Saturday, January 6, 2018

GateHouse: Police officer deaths down, homicide up

Matthew T. Mangino
GateHouse Media
January 5, 2018
There was a sharp decline in police officers killed in the line of duty last year. In 2017 there were 129 officers killed in the line of duty — 14 fewer than the year before. In 2016 there were 66 police officers killed by gunfire, that number dropped by more than 30 percent in 2017.
The number of officers killed last year marks the second lowest death toll in more than a half-a-century.
However, those numbers reflect only the officers killed. The National Fraternal Order of Police recorded more than 270 officers who were shot in the line of duty last year. The death toll may have been higher but for tactical gear, better training or as Randy Sutton, a former police lieutenant and spokesman for Blue Lives Matter told the USA Today, police officers don’t put themselves in dangerous situations as often, “There’s a saying in law enforcement: You can’t get in trouble for the car stop you don’t make.”
The Blue Lives Matter website provides that the organization was founded following the unrest in Ferguson, Missouri, that followed the shooting of Michael Brown by Ferguson Police Officer Darren Wilson. The website declares, “The media catered to movements such as Black Lives Matter, whose goal was the vilification of law enforcement. Criminals who rioted and victimized innocent citizens were further given legitimacy by the media as ‘protesters.’”
Some criminal justice experts suggest there is a causal link between the unrest and the increase in homicides nationwide. According to the New York Times, homicides rose by 8.6 percent in 2016, one year after homicides jumped by 10.8 percent. A total of 17,250 people were murdered in the U.S. in 2016.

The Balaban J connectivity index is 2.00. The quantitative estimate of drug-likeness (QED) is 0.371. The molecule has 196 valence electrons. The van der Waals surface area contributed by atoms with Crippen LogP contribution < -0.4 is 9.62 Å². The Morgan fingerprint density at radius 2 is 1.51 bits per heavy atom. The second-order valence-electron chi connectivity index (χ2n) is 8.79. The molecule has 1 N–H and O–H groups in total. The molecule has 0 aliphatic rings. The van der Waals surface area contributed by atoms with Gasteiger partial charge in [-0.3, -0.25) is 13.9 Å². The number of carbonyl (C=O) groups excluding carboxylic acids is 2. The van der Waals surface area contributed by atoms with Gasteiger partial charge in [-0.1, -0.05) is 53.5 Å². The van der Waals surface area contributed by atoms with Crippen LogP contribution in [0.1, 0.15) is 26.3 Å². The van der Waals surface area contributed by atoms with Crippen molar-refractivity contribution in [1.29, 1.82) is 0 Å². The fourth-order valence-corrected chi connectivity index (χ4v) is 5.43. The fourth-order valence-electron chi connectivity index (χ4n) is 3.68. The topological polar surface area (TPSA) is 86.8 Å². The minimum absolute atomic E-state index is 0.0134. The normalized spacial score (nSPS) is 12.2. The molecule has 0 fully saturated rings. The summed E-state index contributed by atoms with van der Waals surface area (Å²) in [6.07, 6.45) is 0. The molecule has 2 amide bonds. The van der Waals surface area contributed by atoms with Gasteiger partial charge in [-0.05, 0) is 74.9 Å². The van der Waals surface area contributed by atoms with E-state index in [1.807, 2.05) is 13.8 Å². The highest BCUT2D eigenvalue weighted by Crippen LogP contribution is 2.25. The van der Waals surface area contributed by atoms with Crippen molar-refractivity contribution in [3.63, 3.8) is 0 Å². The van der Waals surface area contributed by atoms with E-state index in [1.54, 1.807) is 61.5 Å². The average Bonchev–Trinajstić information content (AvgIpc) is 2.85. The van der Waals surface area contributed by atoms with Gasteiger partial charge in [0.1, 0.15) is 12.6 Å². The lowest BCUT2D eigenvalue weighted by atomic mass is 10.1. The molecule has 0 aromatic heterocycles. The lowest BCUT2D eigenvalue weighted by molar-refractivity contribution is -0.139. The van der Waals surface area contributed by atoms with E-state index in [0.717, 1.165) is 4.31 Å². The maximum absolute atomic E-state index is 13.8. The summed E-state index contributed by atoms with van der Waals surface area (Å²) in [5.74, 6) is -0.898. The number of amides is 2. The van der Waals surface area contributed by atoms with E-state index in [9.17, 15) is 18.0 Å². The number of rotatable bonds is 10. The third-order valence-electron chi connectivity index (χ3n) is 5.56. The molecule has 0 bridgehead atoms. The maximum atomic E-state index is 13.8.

Heather MacDonald, of the Manhattan Institute, has dubbed it the “Ferguson Effect,” a reference to the rise in violent crime following the unrest in Ferguson in 2014.
As McDonald sees it, according to The Daily Caller, police officers are so worried about being vilified by city leaders and the press that they are avoiding contact with the criminal element.
“Cops are backing off of proactive policing in high-crime minority neighborhoods, and criminals are becoming emboldened,” MacDonald wrote in the City Journal. “Having been told incessantly by politicians, the media, and Black Lives Matter activists that they are bigoted for getting out of their cars and questioning someone loitering on a known drug corner at 2 a.m., many officers are instead just driving by.”
The combination of the Ferguson Effect and Blue Lives Matter is creating an interesting phenomenon. While the last two years have been two of the safest years in the last 50 years for police officers, a growing number of communities are coming off of some of the most deadly years in history.
Blue Live Matter is gaining momentum. In the last year, lawmakers in 17 states have introduced bills proposing that members of law enforcement be included in hate crime protections ― the same protections provided to people of color, religious minorities and members of the LGBTQ community ― according to an analysis by The Huffington Post.
At least four states have enacted Blue Lives Matter laws. In 2016, Louisiana became the first state to enact legislation. Last March, the governors of Kentucky and Mississippi signed versions of the law and the Texas law went into effect on Sept. 1.
According to Newsweek, California, Florida, Illinois, Maine, Maryland, Massachusetts, Missouri, New Jersey, New York, North Carolina, Pennsylvania, Washington and Wisconsin have considered similar legislation.
How much can the increase in community violence and the decrease in violence against police officers be traced to a slowdown in policing as described by Blues Lives Matter’s Randy Sutton and the Manhattan Institute’s Heather McDonald?
More importantly, how much will beleaguered cities and neighborhoods tolerate?
Matthew T. Mangino is of counsel with Luxenberg, Garbett, Kelly & George P.C. His book The Executioner’s Toll, 2010 was released by McFarland Publishing. You can reach him at and follow him on Twitter @MatthewTMangino.
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